A Vienna-based Observatory has denounced a Europe-wide increase in the “hostilities, marginalisation and violence” suffered by Christians on the continent.

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The Observatory on Intolerance and Discrimination Against Christians in Europe (OIDAC) released Monday its 2019 report on the religious freedom of Christians in Europe.

That report details over 300 documented incidents of anti-Christian “intolerance and discrimination” in European countries in 2018, up from 275 in 2017 and over 250 in 2016.

The Observatory made particular note of “an increase in incidents of vandalism, particularly intentionally-set fires, in churches in Europe”.

While the Observatory did note that in 2018 it registered fewer incidents of violence against Christian asylum seekers than in previous years, it said that was likely due to the closure of asylum seeker accommodation in many places in Europe.

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“While Christians in Europe do not face the persecution their brothers and sisters experience in other parts of the world, we cannot ignore the increasing incidents we see around us”, the OIDAC warned in its report.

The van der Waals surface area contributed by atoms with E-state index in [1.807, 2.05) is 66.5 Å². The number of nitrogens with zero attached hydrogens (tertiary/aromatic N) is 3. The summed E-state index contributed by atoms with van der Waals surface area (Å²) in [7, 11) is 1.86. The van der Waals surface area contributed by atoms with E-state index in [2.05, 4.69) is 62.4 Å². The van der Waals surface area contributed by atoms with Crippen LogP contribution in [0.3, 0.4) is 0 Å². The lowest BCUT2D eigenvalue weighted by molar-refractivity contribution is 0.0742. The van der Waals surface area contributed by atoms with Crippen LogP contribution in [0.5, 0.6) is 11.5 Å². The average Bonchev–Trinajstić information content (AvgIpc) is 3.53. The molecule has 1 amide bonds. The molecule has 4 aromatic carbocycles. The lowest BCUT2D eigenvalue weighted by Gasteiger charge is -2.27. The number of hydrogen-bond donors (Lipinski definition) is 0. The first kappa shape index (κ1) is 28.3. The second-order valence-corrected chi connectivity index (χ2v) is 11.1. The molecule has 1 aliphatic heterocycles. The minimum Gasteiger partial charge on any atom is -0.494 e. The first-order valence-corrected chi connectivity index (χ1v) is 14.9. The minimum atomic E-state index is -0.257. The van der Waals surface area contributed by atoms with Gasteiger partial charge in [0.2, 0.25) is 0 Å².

“Across Europe, Christians have been fired, sued, and even arrested for exercising their freedom of expression or conscience.

“Christian-run businesses have been ruined financially, Christian student groups have been silenced, and Christian symbols and celebrations have been removed from the public square”.

“Christians in Europe are not simply experiencing social discrimination, prejudice, or restrictions on freedom”, the OIDAC continued.

“Christians, including clergy, have been attacked or killed for their faith.

“As in previous years we have continued to see threats and attacks against Christian converts from Islam.

“We have seen churches all over Europe vandalized, robbed, and burned, and Christian symbols destroyed”.

What’s next

The OIDAC noted that the more than 300 incidents of anti-Christian violence it collected last year still do not give the full picture of European religious freedom, due to some countries’ failure to keep track of crimes against Christians.

But it offered a series of recommendations it said were “positive steps toward respect for human rights in general and in particular for freedom of religion or belief”.

Those recommendations included a petition to employers that they “reasonably accommodate” the Christian beliefs of their staff, “especially with regard to Sunday observance, the wearing of religious symbols and the expressions of faith and values”.

The OIDAC also called on politicians “to refrain from introducing laws, including hate speech codes, that discriminate directly or indirectly against Christians or interfere with freedom of religion or freedom of expression”.

“Intolerance and discrimination against Christians — the squeeze and smash — affect all of us in Europe, including non-Christians”, the OIDAC said.

“It concerns everyone, and only through increased awareness and apparopriate responses at all levels of society, will the situation improve”.

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